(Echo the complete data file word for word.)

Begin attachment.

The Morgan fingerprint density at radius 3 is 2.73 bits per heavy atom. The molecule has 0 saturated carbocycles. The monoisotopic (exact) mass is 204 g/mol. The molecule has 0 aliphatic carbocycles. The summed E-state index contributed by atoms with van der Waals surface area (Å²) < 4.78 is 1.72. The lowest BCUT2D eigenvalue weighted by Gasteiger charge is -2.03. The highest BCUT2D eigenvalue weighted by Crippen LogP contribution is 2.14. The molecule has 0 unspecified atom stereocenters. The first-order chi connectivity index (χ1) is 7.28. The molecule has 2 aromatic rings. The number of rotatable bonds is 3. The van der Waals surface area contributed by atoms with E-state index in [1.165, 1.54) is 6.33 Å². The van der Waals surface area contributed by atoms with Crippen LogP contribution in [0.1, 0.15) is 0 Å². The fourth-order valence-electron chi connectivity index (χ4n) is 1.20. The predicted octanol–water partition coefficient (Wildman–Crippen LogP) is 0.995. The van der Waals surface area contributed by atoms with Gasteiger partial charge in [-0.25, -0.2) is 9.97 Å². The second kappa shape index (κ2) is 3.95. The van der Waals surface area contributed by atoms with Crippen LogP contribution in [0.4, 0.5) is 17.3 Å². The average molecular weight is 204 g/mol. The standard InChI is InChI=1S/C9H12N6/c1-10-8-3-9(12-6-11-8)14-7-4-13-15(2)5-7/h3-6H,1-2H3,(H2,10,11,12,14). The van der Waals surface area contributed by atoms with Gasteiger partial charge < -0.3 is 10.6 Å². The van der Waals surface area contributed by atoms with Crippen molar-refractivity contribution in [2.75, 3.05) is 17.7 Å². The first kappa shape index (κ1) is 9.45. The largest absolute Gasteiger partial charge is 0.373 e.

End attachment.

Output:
The Morgan fingerprint density at radius 3 is 2.73 bits per heavy atom. The molecule has 0 saturated carbocycles. The monoisotopic (exact) mass is 204 g/mol. The molecule has 0 aliphatic carbocycles. The summed E-state index contributed by atoms with van der Waals surface area (Å²) < 4.78 is 1.72. The lowest BCUT2D eigenvalue weighted by Gasteiger charge is -2.03. The highest BCUT2D eigenvalue weighted by Crippen LogP contribution is 2.14. The molecule has 0 unspecified atom stereocenters. The first-order chi connectivity index (χ1) is 7.28. The molecule has 2 aromatic rings. The number of rotatable bonds is 3. The van der Waals surface area contributed by atoms with E-state index in [1.165, 1.54) is 6.33 Å². The van der Waals surface area contributed by atoms with Crippen LogP contribution in [0.1, 0.15) is 0 Å². The fourth-order valence-electron chi connectivity index (χ4n) is 1.20. The predicted octanol–water partition coefficient (Wildman–Crippen LogP) is 0.995. The van der Waals surface area contributed by atoms with Gasteiger partial charge in [-0.25, -0.2) is 9.97 Å². The second kappa shape index (κ2) is 3.95. The van der Waals surface area contributed by atoms with Crippen LogP contribution in [0.4, 0.5) is 17.3 Å². The average molecular weight is 204 g/mol. The standard InChI is InChI=1S/C9H12N6/c1-10-8-3-9(12-6-11-8)14-7-4-13-15(2)5-7/h3-6H,1-2H3,(H2,10,11,12,14). The van der Waals surface area contributed by atoms with Gasteiger partial charge < -0.3 is 10.6 Å². The van der Waals surface area contributed by atoms with Crippen molar-refractivity contribution in [2.75, 3.05) is 17.7 Å². The first kappa shape index (κ1) is 9.45. The largest absolute Gasteiger partial charge is 0.373 e.